What looks like a city of aesthetic or economic contrasts may actually be a marker of the relation between urban space and individual agency.
The clash between the mainstream image of the contemporary megalopolis made of shining high-rises and the lesser acknowledged spatial reality of many, if not most, of its inhabitants, is not occurring only in Mumbai. Rather, it is a common feature of many cities around the world.
What may look like an aesthetic or economic contrast only, may hide a crucial issue for today’s cities; the relation between urban space and the individual engaging in it or producing it.
In fact, it is important to clearly understand that elements of contemporary urban life are determined by how urban space is produced, by whom and for what reason.
Billboards advertising brand new real estate housing complexes promise a comfortable and affordable dream-life, in a safe and ordered environment. For sure this lifestyle, or urban morphology, suits a certain kind of modern urbanite, but on a larger scale, such spatial arrangements may eventually weaken other positive urban features.
In fact, cities can be at the same time a device of social and cultural integration or a device of separation and marginalization. The tendency towards one of the two extremes is related to the physical characteristics, the functions and the uses that urban space assumes or the activities which happen on it. However, all of these are connected ultimately to the opportunities that citizens actually have to engage with it.
A greater presence of inclusive and open urban environments, which are able to offer opportunities for mutual awareness, learning and cohesion, favours the role of the city as an integration device.
At the same time, shaping a city as an integration device is not an easy job. Since they are spontaneous and personal acts, relations between citizens cannot be planned or forced: at best, an urban space with some physical features capable of hosting or fostering them can be built.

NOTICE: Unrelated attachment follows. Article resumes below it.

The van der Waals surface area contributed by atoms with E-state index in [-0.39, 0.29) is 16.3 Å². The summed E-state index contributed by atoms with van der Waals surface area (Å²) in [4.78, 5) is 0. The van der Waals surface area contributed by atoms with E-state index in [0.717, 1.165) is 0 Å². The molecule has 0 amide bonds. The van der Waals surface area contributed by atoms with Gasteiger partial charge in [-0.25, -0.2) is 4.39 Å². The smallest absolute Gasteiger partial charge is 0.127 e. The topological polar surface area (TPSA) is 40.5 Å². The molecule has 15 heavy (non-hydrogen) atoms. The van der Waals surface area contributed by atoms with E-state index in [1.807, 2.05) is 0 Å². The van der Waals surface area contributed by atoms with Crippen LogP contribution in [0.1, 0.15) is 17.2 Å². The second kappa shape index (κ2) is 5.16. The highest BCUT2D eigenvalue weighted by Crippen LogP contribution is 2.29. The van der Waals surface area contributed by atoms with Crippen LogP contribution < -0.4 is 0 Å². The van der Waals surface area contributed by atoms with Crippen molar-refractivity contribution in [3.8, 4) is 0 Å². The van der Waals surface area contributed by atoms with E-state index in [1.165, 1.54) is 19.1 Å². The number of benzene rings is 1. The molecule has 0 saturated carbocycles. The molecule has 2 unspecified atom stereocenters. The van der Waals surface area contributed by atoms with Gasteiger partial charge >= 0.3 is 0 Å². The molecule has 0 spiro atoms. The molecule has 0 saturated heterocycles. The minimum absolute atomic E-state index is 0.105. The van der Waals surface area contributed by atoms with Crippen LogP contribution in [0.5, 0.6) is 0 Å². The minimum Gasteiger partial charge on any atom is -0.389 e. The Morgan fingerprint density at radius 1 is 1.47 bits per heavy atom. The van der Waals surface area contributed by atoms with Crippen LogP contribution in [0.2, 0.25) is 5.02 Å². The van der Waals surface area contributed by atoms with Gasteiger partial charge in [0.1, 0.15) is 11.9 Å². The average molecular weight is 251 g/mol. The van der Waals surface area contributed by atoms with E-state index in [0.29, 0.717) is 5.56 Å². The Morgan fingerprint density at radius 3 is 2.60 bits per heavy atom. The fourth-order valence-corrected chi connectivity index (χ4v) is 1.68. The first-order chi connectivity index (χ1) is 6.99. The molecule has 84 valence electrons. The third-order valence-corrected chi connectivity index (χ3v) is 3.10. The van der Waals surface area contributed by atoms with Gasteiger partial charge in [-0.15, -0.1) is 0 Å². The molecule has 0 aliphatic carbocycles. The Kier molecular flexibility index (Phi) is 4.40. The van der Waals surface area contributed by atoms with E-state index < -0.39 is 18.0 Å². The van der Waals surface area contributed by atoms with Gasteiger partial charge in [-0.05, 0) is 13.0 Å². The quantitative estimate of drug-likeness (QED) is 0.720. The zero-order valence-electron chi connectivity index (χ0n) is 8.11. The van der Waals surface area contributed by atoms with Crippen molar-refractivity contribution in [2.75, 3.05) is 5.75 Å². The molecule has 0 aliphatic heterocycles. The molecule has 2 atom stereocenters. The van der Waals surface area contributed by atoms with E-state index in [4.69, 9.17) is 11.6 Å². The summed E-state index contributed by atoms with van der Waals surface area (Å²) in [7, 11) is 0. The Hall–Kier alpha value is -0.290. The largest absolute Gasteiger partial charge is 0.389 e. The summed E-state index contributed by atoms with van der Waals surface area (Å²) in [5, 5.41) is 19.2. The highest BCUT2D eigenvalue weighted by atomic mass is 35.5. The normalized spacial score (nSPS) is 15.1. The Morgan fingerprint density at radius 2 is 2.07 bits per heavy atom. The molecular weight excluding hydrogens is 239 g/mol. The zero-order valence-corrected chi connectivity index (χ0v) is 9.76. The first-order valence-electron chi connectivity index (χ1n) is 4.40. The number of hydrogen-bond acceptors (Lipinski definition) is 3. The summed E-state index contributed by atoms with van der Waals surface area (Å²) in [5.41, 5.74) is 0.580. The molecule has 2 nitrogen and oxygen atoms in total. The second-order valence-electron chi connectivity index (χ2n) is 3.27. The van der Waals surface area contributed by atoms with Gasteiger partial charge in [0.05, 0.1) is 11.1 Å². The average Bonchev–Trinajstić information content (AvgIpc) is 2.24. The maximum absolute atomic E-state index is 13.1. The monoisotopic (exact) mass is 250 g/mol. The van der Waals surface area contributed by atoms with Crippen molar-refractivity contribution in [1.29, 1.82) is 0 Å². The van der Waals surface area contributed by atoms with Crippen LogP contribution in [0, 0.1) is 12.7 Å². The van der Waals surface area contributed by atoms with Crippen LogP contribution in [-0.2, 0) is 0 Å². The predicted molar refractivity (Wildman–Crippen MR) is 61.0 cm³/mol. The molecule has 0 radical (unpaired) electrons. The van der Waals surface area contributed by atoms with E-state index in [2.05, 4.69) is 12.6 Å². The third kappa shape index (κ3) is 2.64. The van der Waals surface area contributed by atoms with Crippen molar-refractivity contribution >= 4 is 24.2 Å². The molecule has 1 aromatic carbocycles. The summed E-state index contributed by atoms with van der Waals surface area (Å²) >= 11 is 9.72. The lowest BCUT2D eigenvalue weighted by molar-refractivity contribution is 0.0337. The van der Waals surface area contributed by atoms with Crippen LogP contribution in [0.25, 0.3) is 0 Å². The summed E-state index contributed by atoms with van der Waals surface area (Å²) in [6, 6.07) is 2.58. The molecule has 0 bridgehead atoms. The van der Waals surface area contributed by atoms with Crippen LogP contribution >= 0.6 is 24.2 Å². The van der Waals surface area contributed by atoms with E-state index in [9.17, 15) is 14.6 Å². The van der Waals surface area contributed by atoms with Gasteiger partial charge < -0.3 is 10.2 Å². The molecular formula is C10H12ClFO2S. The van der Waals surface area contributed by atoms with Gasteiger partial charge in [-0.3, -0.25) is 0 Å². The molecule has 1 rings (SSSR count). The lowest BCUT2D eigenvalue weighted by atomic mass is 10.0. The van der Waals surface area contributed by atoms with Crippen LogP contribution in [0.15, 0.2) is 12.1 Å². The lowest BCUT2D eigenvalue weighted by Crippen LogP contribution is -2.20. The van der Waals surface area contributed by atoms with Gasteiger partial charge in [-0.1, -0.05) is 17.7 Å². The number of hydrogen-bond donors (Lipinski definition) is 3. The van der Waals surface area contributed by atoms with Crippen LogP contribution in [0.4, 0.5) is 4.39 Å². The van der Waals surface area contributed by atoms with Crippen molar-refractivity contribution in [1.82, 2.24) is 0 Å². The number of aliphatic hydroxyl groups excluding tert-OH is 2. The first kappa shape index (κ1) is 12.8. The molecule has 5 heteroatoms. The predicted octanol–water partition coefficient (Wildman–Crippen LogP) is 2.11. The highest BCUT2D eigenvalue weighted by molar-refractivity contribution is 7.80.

Such challenges are often ignored by real estate urban plans: they mainly follow an ideal of a highly zoned urban space. Which means that, at a larger scale, such an approach can give rise to a fragmentation of the city into many mono-functional sub-parts, frequented by a particular user, fuelled by purchasing power.
The primary goal of real estate urban interventions, from a common economic perspective, is earning profits and covering investments. Which means that interventions that solely and relentlessly follow a logic of commodification of urban space inevitably push the city away from its integrating role, transforming it instead into an urban landscape that is highly separated, in which some parts of the city are accessible to only those who can afford it.
On the other hand, the urban spaces such as homegrown settlements or older neighbourhoods with complex occupancy and ownership arrangements, despite their countless problems, may succeed in shaping urban environments in integrative ways.
urbz demonstrates that Dharavi is a prime example of the positive urban feature that an user-generated neighbourhood can produce: a dense mix of uses, relations and interconnected functions that give rise to a highly productive and multicultural community.
The key to achieve such positive features is the close relationship between inhabitants and urban space. The same challenging circumstances that forced people to provide themselves with housing solutions facilitates very diverse communities to share limited spatial resources.
Consequently, engaging with spatial issues has led people to become wise mediators, negotiators, smart at spotting possible compromises or implementing mutually beneficial, spatial configurations.
Unlike the ordinary urban planning paradigm, such settlements generally and progressively evolve by carefully measured micro-planning events carried out by many individuals who act in a context where they are aware of actual possibilities, probable conflicts and, above all, the moral imperative of not wasting precious space.
Local praxis is adaptive and determined by the individuals’ reactions at the constant change of circumstances and actors involved at all scales and spheres, supplying site-specific solutions deeply rooted in the local context. Through these circumstances, Dharavi developed as a highly integrative urban device, capable of flexibly providing accommodation and employment possibilities to many.
In terms of urban environment, the differences that inhabitants have in the levels of accessibility, flexibility, and self-determination over space produces a spectrum of different arrangements.
Real estate development on the hand, has a functionalist approach towards planning decisions, treating space as a neutral, passive element, turning spatial relations into speculative projections and removing its productive capacities. Flexibility or adaptability is explicitly discouraged in this context.
The highly fragmented structure of Mumbai, where homegrown settlements and historic chawls are widely spread in all parts of the city as much as new high-rise, investment-driven units, we see the city producing a melting pot of citizens from different backgrounds. Despite living in very different housing typologies they are always at a short distance from one another. This feature is fundamental to keep alive the role of the integration device that the city already performs.